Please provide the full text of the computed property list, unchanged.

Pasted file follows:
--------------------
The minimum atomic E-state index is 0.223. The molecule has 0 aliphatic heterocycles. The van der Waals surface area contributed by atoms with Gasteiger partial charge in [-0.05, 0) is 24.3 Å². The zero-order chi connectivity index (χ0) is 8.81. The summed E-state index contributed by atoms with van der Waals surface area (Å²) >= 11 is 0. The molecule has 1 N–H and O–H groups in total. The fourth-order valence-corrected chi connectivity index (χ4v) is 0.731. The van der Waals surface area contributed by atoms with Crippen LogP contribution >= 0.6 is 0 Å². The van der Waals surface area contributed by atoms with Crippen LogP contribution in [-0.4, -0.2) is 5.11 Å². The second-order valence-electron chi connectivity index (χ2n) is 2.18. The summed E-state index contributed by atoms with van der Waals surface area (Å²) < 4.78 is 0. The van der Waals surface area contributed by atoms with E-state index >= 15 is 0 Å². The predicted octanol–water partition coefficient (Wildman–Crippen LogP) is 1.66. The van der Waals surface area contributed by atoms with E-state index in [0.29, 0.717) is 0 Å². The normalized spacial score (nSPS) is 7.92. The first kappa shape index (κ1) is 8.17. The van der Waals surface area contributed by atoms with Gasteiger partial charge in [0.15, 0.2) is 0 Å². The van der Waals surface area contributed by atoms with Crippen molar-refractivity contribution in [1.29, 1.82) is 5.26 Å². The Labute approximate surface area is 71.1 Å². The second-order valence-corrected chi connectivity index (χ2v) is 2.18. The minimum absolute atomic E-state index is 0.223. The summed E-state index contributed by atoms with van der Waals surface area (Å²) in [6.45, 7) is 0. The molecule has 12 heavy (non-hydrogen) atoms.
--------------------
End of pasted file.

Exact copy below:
The minimum atomic E-state index is 0.223. The molecule has 0 aliphatic heterocycles. The van der Waals surface area contributed by atoms with Gasteiger partial charge in [-0.05, 0) is 24.3 Å². The zero-order chi connectivity index (χ0) is 8.81. The summed E-state index contributed by atoms with van der Waals surface area (Å²) >= 11 is 0. The molecule has 1 N–H and O–H groups in total. The fourth-order valence-corrected chi connectivity index (χ4v) is 0.731. The van der Waals surface area contributed by atoms with Crippen LogP contribution >= 0.6 is 0 Å². The van der Waals surface area contributed by atoms with Crippen LogP contribution in [-0.4, -0.2) is 5.11 Å². The second-order valence-electron chi connectivity index (χ2n) is 2.18. The summed E-state index contributed by atoms with van der Waals surface area (Å²) < 4.78 is 0. The van der Waals surface area contributed by atoms with E-state index >= 15 is 0 Å². The predicted octanol–water partition coefficient (Wildman–Crippen LogP) is 1.66. The van der Waals surface area contributed by atoms with E-state index in [0.29, 0.717) is 0 Å². The normalized spacial score (nSPS) is 7.92. The first kappa shape index (κ1) is 8.17. The van der Waals surface area contributed by atoms with Gasteiger partial charge in [0.15, 0.2) is 0 Å². The van der Waals surface area contributed by atoms with Crippen molar-refractivity contribution in [1.29, 1.82) is 5.26 Å². The Labute approximate surface area is 71.1 Å². The second-order valence-corrected chi connectivity index (χ2v) is 2.18. The minimum absolute atomic E-state index is 0.223. The summed E-state index contributed by atoms with van der Waals surface area (Å²) in [6.45, 7) is 0. The molecule has 12 heavy (non-hydrogen) atoms.